By Eliana Kaimowitz*
Nowadays, lawyers, journalists, and professional activists are no longer the only ones reporting on human rights violations around the world. A bystander in Sudan or an activist in Syria can use their phones to capture images of violations and/or social protests and share them with the world in a matter of seconds. A recent example of this grassroots reporting is the case of the more than 200 girls abducted in Nigeria by the Islamic militants. Parents joined activists, lawyers, and journalists to create a campaign to raise awareness and create global political pressure through images and reports on social media like Facebook and Twitter.
But what happens when someone across the globe sees an image or video clip or reads a story in the newspaper about human suffering? Do they take some sort of action? This is a very important question for the Global South, where violence and injustice are too often just another part of the landscape. Victims of grave human rights abuses, from Colombia to Sri Lanka, need citizens from around the world to care, to pressure their governments and to protest abuse.
For years, human rights organizations have spent lots of money on campaigns showing the human face of torture, executions, displacement, and illegal detentions, and other human rights violations. Sometimes these images are highly effective, embarrassing governments and putting pressure on them to act to end the violations. But in other cases, when the general public sees horrible acts depicted in graphic details, people choose to look away, to shut down, to try to ignore what is happening in the world.
Seeing difficult images repeatedly can increase what psychologists call “compassion fatigue” or “desensitization,” all of which are forms of shutting off or turning away to protect oneself from emotional trauma. Professor Bruna Seu’s research led her to conclude that these images of abuse can threaten “the image of ourselves as good people and the idea of our world as orderly and safe.”[i] No one wants to think they are capable of committing such abuses or that they don’t have the moral strength to do something to stop them. Viewing the darker side of humanity is never comforting.
Yet, as Seu notes in her article, “people are simultaneously psychological subjects and moral agents.” Our morality, our sense of justice, can help us overcome the desire to look away and do nothing. She recommends two ways to encourage people to act:
- Change the discourse surrounding human rights. Instead of allowing people to justify their inaction, we should talk about human rights in a way that makes it socially unacceptable for people to shrug their shoulders and turn away. We should encourage a counter-discourse that highlights the stories of people who act morally and are empathetic to the plight of others.
- Use friendly and empowering messages more, and shock tactics, including graphic images and gory details of abuse, less. The #BringBackOurGirlscampaign seeking the return of the kidnapped Nigerian girls is a good example of this. The girls face rape and torture, yet the social media campaign is focused on the simple message that we all need to help find the girls and bring them home. The campaign has garnered the support of celebrities and political figures like Michele Obama, who are pledging to help and pressuring the Nigerian government to act.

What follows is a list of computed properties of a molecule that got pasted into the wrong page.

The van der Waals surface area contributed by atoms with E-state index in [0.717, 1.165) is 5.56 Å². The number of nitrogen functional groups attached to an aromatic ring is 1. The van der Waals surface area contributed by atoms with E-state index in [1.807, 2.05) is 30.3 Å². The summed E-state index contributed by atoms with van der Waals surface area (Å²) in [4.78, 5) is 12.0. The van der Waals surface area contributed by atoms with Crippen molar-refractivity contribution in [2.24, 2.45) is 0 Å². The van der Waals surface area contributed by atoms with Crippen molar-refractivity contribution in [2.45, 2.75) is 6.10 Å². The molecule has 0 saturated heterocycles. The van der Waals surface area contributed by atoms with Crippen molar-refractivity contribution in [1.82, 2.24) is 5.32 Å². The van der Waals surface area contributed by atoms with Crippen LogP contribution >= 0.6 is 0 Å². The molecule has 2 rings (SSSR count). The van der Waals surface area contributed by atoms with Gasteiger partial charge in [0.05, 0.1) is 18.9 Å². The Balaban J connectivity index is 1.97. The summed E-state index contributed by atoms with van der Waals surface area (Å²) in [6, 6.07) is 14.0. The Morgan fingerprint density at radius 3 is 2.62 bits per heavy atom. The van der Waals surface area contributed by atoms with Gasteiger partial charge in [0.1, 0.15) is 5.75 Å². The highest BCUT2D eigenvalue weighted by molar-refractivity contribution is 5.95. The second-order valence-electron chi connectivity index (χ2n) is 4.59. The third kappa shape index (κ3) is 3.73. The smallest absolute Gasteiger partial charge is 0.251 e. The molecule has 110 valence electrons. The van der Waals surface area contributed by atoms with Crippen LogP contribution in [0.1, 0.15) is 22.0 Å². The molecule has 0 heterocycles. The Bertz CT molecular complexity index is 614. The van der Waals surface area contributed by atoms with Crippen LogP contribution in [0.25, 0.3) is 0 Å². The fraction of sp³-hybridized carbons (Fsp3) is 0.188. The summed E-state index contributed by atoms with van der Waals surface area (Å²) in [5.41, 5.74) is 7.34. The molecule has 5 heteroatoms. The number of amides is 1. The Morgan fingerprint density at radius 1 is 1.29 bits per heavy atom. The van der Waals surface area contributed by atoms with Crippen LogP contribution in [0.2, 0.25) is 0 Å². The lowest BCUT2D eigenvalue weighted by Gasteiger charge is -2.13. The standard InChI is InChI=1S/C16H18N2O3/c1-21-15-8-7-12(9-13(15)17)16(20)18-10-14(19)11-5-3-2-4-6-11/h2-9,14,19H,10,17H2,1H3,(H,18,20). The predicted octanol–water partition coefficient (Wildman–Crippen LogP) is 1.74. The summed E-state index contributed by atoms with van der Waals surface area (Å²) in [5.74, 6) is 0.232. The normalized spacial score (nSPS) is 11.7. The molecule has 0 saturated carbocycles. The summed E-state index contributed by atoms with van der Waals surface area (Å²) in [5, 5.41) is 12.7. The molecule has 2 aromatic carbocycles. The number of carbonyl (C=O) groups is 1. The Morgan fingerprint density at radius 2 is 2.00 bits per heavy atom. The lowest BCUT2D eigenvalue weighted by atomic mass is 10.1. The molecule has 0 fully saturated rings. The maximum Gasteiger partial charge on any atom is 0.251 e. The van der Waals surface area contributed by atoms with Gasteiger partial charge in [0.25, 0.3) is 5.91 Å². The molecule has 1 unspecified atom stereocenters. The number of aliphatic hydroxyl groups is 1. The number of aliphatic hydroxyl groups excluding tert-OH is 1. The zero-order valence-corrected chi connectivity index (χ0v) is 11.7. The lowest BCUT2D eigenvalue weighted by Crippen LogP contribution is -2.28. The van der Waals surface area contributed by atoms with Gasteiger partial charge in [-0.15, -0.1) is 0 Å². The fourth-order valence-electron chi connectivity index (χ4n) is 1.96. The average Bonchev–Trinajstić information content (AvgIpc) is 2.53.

But as one horrible event fades from the news, it is quickly followed by another. We are left asking ourselves: When I see, read or hear about all these human rights violations, what can I do? New York Times blog writer KJ Dell´Antonia describes the helplessness we feel reading about horrible cases of violations day after day:
Young boys burned alive in Nigeria, gangs rape women in Syrian refugee camps, polio workers killed in Pakistan, and I contemplate – what? Changing my Facebook profile picture in “solidarity”? … Some part of me burns to take action, but the practical impediments to real action are many, and what would “real action” look like for someone like me?
For me, real action means doing something, big or small, to counter injustice and honor the victims.
We should consider the underlying causes of human rights violations and act to address them. While we cannot always ensure justice will prevail in a specific case, there is much that can be done to tug at the roots of injustices. For example, New York Times columnist Nicholas Kristof, writes that in the Nigerian girls’ case: “In the long run, the best way to fight extremism is education, especially for girls.” In a follow up column, Kristof suggests ways to act and honor the girls, like making a donation so a girl in Africa can go to school or supporting an accessible clean water initiative so girls don’t have to drop out of school to carry water for their families.
With current technology and citizen reporters, it is likely that the number of images and stories of human rights abuses we see and read about will only continue to increase. As viewers, we should fight the urge to look away and justify our inaction. As human rights activists we should think about how to frame the message so it carries the hope of justice and calls for action, either to provide relief to the victims or to change underlying conditions for the future.
* Eliana Kaimowitz is a researcher at Dejusticia (the Center for Law, Justice, and Society)
[i]Bruna Irene Seu. ‘Your stomach makes you feel that you don´t want to know anything about it:´ desensitization, defence mechanisms and rhetoric in response to human rights abuses, Journal of Human Rights, Vol. 2, No. 2 (June 2003), 183-196